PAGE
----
I”m not sure who you’re replying to, but my criticism focused on its blatant historical revisionism, nothing to do with destroying fantasies about “the U.S. as a bastion of democracy, peace, brotherhood.”

        Reply
      1. Vatch

        Yes, thank you. I searched in vain for a mention of what the Japanese did in Nanjing in 1937 and 1938. Also, Japan’s invasion of Manchuria in 1931 provided Hitler and Mussolini with a stark precedent on what the League of Nations would do to them if they started a war: nothing.

        Reply
      2. Harold

        +++ This.
        The U.S. was eager to help China and covertly sold Russia airplanes to aid in its fight with Japan if I remember correctly. There is something about this here: https://en.wikipedia.org/wiki/Flying_Tigers

        It is not covered in the wikipedia article but it is my impression that intimations of this seems to have upset some of our domestic foes of of the Soviet Union, causing them to view the State Department with suspicion.

        Reply
    7. Jeremy Grimm

      I recall reading in a few of Kevin Phillips books about American investment in Nazi Germany — I believe his book the “American Dynasty” about the Bush family contained the most details of American Banking and Corporate involvement building the German war machine. I don’t know and haven’t studied enough of the history of those times and continue to learn about “facts” in common knowledge about World War II that are constructs to serve certain interests … not our interests. The more I learn the more I become impressed by the ease with which the French government and French ‘Elite’ accommodated Nazi rule. And in our own country — how many in our government and ‘Elite’ class might have similarly accommodated Nazi rule? And what of after World War II? Doesn’t it seem odd how so many of the Corporations and their owners, and the “Elite” who lead their countries into war, who backed the build up to war — survived and thrived before, during, and after the war.

      Even an emphasis on the Holocaust becomes suspect to me. I look on the activities of the Jews in taking and holding land for Israel and then I recall the great numbers of other peoples the Germans murdered in their zeal pushing an insane eugenics program. The Holocaust should not be forgotten but its memory should not obscure memory of the full horrors of the eugenics programs the Nazis planned, executed, and evolved — and not just for the Jews.

      Echoing David’s comment above — recalling how Japan attacked and declared war on the U.S. followed soon after by Germany’s declaration of war on the US — have you considered the context of those declarations of war? The U.S. was the source for much of the petroleum which fueled the Japanese economy and war machine. The US placed an embargo on sales to Japan — cutting off their petroleum supplies. Germany’s declaration of war was a piece of luck for Roosevelt given his desire to join the war in Europe as the prospects for a German victory over Russia loomed.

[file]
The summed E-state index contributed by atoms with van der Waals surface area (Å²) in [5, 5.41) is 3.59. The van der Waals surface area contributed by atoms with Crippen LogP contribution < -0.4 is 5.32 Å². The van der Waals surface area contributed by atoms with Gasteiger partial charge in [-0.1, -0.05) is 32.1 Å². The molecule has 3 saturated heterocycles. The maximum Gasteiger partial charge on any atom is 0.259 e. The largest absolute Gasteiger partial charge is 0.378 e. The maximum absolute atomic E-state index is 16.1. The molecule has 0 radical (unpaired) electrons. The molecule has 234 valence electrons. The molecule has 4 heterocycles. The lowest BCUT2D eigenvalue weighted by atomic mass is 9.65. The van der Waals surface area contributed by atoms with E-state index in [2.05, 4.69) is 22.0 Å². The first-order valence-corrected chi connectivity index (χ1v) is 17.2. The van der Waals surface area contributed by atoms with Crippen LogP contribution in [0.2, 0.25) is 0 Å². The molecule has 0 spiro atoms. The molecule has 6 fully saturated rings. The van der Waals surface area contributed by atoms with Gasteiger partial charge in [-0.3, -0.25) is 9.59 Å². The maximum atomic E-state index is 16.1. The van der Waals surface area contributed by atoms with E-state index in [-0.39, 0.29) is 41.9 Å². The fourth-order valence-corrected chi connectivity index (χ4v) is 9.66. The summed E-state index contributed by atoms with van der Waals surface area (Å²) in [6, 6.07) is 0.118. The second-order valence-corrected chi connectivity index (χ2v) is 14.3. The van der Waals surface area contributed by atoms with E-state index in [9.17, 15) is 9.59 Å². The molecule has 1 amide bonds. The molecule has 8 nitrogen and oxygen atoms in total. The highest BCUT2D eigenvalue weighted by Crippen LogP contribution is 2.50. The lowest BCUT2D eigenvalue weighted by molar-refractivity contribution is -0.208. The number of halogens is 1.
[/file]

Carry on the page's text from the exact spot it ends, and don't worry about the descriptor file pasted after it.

But it’s hard to play Monday morning quarterback in the Great Game that lead to and evolved from World War II — so many of the “facts” we were told and are told are simply untrue.

      Reply
      1. Matt

        “Echoing David’s comment above — recalling how Japan attacked and declared war on the U.S. followed soon after by Germany’s declaration of war on the US — have you considered the context of those declarations of war? The U.S. was the source for much of the petroleum which fueled the Japanese economy and war machine. The US placed an embargo on sales to Japan — cutting off their petroleum supplies. Germany’s declaration of war was a piece of luck for Roosevelt given his desire to join the war in Europe as the prospects for a German victory over Russia loomed.”

        Yes, the embargo was clearly a provocative act. Given what the empire building and mass killing that Japan was undertaking, it was also clearly an appropriate action. To me, the fact that the U.S. didn’t do it for humanitarian reasons doesn’t change that fact.

        Reply
        1. Jeremy Grimm

          I think you read more into my comment than is there. I don’t blame the US for its actions in provoking the Japanese. As for humanitarian actions motivating US policy decisions I never shared any of the link author’s illusions as to why states act or should act as they do. I fully agree with your assertion the link’s mode of critique of US militarism is weak and I would add it speaks to no belief or sentiment alive in the bosoms of those who rule us. I do however question the moral high ground I thought implicit in a US response to an attack — as opposed to a US initiated attack — which I read into your comment. I would fault US policy not on its amorality but on its poverty as statecraft.

          Reply
    1. Charlie

      Excerpt:
      “Genuine revolutions are not launched by the New York Times, backed by the Democratic Party, and honored by Time magazine. Nor do they legitimize the suppression of core democratic rights.”

      While many of these takedowns are more than likely legitimate, North’s main thesis is correct.

      Reply
    2. jrs

      another article with people utterly ignorant of sexual harassment law spewing their utter ignorance for all to see. It’s not about asking for a date. Now it’s true that what is going on in politics now is NOT sexual harassment law as applied to a workplace (which of course is what affects more people directly). But to pretend no clear standards exist for sexual harassment is just either ignorant, or willfully dishonest.

      Reply
      1. Charlie

        The author’s premise is that sexual harrassment does have clear standards, however, those standards are being diluted both as a means of distraction from economic issues and as a power grab by the upper crust.

        That’s fairly easy to see here.

        Reply
    3. WheresOurTeddy

      I normally enjoy WSWS, and agree with their sentiments on many topics.